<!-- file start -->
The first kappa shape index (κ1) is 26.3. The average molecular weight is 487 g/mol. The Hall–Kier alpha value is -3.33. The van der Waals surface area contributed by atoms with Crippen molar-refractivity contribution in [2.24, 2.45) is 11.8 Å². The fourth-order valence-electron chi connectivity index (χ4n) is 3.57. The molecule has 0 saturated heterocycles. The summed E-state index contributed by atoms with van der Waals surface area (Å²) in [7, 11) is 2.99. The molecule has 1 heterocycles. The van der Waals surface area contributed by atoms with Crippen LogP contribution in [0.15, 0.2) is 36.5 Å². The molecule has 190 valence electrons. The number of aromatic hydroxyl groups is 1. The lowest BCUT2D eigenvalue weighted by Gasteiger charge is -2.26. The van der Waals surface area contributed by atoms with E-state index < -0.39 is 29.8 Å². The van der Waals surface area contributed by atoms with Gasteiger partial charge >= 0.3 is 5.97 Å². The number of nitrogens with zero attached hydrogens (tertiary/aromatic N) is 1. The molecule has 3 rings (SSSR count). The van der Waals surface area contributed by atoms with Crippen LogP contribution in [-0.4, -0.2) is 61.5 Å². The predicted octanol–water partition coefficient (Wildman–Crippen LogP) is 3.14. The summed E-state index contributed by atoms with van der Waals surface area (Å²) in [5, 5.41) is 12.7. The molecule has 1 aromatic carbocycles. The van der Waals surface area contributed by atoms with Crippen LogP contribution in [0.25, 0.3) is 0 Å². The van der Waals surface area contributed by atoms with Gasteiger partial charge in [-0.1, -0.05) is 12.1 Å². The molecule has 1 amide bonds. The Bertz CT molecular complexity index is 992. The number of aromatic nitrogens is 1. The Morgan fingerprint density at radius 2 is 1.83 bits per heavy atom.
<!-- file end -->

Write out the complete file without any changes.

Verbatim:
The first kappa shape index (κ1) is 26.3. The average molecular weight is 487 g/mol. The Hall–Kier alpha value is -3.33. The van der Waals surface area contributed by atoms with Crippen molar-refractivity contribution in [2.24, 2.45) is 11.8 Å². The fourth-order valence-electron chi connectivity index (χ4n) is 3.57. The molecule has 0 saturated heterocycles. The summed E-state index contributed by atoms with van der Waals surface area (Å²) in [7, 11) is 2.99. The molecule has 1 heterocycles. The van der Waals surface area contributed by atoms with Crippen LogP contribution in [0.15, 0.2) is 36.5 Å². The molecule has 190 valence electrons. The number of aromatic hydroxyl groups is 1. The lowest BCUT2D eigenvalue weighted by Gasteiger charge is -2.26. The van der Waals surface area contributed by atoms with E-state index < -0.39 is 29.8 Å². The van der Waals surface area contributed by atoms with Gasteiger partial charge >= 0.3 is 5.97 Å². The number of nitrogens with zero attached hydrogens (tertiary/aromatic N) is 1. The molecule has 3 rings (SSSR count). The van der Waals surface area contributed by atoms with Crippen LogP contribution in [-0.4, -0.2) is 61.5 Å². The predicted octanol–water partition coefficient (Wildman–Crippen LogP) is 3.14. The summed E-state index contributed by atoms with van der Waals surface area (Å²) in [5, 5.41) is 12.7. The molecule has 1 aromatic carbocycles. The van der Waals surface area contributed by atoms with Crippen LogP contribution in [0.25, 0.3) is 0 Å². The van der Waals surface area contributed by atoms with Gasteiger partial charge in [-0.1, -0.05) is 12.1 Å². The molecule has 1 amide bonds. The Bertz CT molecular complexity index is 992. The number of aromatic nitrogens is 1. The Morgan fingerprint density at radius 2 is 1.83 bits per heavy atom.